CONDITIONS, PRE-CLOSING COVENANTS AND TERMINATION RIGHTS
22) Are transactions normally subject to closing conditions? Describe those closing conditions that are customarily acceptable to a seller and any other conditions a buyer may seek to include in the agreement.
It is customary to include closing conditions in the agreements, such as successfully completing a due diligence with positive results, such as the following:
23) What typical obligations are placed on a buyer or a seller to satisfy closing conditions? Does the strength of these obligations customarily vary depending on the subject matter of the condition?
The term to complete the due diligence and the obligation on the seller to provide all required documentation to the buyer to complete such due diligence are usually established as closing conditions. If the subject of the acquisition is a regulated company, closing conditions usually include obtaining the corresponding approvals or certifications from the public authorities confirming the validity of the licences or authorisations
24) Are pre-closing covenants normally agreed by parties? If so, what is the usual scope of those covenants and the remedy for any breach?
Pre-closing covenants are usually agreed by the parties in preliminary agreements. The scope of the covenants will be extensive and usually includes requirements to maintain adequate levels of insurance, requirements to supply audited financial statements, compliance with applicable laws, maintenance of the normal course of business and maintenance of proper accounting books and credit rating. Breaches usually entail the termination of the agreement, and remedies vary depending on the terms of the transaction. If down payments are made, an obligation to reimburse plus a penalty are usually included.
25) Can the parties typically terminate the transaction after signing? If so, in what circumstances?
Owing to the nature of the agreements, termination by unilateral decision is usually restricted, and termination may only occur in the case of breach or common agreement. Termination clauses are usually included to cover unsuccessful due diligence for negative findings or non-cooperation of the seller.
26) Are break-up fees and reverse break-up fees common in your jurisdiction? If so, what are the typical terms? Are there any applicable restrictions on paying break-up fees?
Break-up fees are common in the Dominican Republic and usually apply if the sellers back out of the transaction without proper justification as it would be a breach from the buyer side to the terms of the preliminary agreements. There are no applicable restrictions on paying break-up fees.
REPRESENTATIONS, WARRANTIES, INDEMNITIES AND POSTCLOSING COVENANTS
Scope of representations, warranties and indemnities
27) Does a seller typically give representations, warranties and indemnities to a buyer? If so, what is the usual scope of those representations, warranties and indemnities? Are there legal distinctions between representations, warranties and indemnities?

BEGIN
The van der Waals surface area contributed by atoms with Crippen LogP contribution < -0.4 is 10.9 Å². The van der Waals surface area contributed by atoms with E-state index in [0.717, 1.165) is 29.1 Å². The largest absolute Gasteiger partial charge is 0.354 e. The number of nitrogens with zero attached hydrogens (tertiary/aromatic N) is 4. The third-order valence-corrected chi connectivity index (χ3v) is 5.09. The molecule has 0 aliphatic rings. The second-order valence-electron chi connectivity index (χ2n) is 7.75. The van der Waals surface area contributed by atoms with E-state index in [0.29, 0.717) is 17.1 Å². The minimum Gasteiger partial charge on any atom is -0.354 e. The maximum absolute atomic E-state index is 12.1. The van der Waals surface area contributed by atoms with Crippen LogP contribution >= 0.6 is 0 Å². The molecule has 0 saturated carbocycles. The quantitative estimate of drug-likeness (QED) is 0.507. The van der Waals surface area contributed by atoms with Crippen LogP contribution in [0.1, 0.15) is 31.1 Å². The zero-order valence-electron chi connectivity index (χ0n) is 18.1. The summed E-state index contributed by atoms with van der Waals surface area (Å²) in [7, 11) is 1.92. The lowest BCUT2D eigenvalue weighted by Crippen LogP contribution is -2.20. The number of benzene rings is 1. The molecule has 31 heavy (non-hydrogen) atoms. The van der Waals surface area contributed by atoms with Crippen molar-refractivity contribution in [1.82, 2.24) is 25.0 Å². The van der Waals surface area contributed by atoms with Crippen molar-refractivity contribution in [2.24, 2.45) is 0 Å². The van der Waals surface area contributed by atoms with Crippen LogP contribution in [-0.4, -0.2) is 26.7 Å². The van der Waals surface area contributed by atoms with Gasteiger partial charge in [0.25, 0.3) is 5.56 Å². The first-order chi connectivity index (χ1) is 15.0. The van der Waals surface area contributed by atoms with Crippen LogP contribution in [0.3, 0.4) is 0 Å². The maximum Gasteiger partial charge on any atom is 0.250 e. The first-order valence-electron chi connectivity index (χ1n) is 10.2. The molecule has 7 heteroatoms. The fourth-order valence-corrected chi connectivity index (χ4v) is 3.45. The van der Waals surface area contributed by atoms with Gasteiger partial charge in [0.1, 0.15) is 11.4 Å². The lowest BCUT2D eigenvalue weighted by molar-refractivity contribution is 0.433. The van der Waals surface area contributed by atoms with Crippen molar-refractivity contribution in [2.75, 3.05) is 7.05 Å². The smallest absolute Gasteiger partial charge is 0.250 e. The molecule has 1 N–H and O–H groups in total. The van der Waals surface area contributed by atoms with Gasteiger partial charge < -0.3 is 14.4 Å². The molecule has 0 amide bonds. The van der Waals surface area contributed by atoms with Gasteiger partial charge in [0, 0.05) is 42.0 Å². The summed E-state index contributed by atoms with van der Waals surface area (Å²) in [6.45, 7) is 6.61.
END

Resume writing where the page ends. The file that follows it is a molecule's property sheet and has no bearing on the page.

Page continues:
The seller usually gives representations, warranties and indemnities to the buyer regarding authorisation to sign the agreements, compliance with laws, absence of labour and tax liabilities, non-existence of antimoney laundering and bribes practices, environmental compliance and non-existence of litigation.
There is a legal distinction between representations, warranties and indemnities that refers to the scope, reach and effectiveness of the enforceability of the legal obligations. They are usually bundled together in the same section of a stock or share purchase agreement (SPA).
Limitations on liability
28) What are the customary limitations on a seller’s liability under a sale and purchase agreement?
Liability is usually limited to any acts performed by the company and its officials or non-compliance that may carry liability until the date of signature of the agreement or the date of possession by the buyer. However, most SPAs include extension of the seller’s liability, mostly in relation to non-compete clauses, continuance of collaboration and taxes.
29) Is transaction insurance in respect of representation, warranty and indemnity claims common in your jurisdiction? If so, does a buyer or a seller customarily put the insurance in place and what are the customary terms?
Transaction insurance is not common in the Dominican Republic.
30) Do parties typically agree to post-closing covenants? If so, what is the usual scope of such covenants?
Post-closing covenants are common in the Dominican Republic. The scope usually includes confidentiality and non-compete clauses, litigation support and responsibility for cases involving the past administration of the company, tax liabilities, labour and environmental liabilities generated before the transaction and the timely provision of documents and information.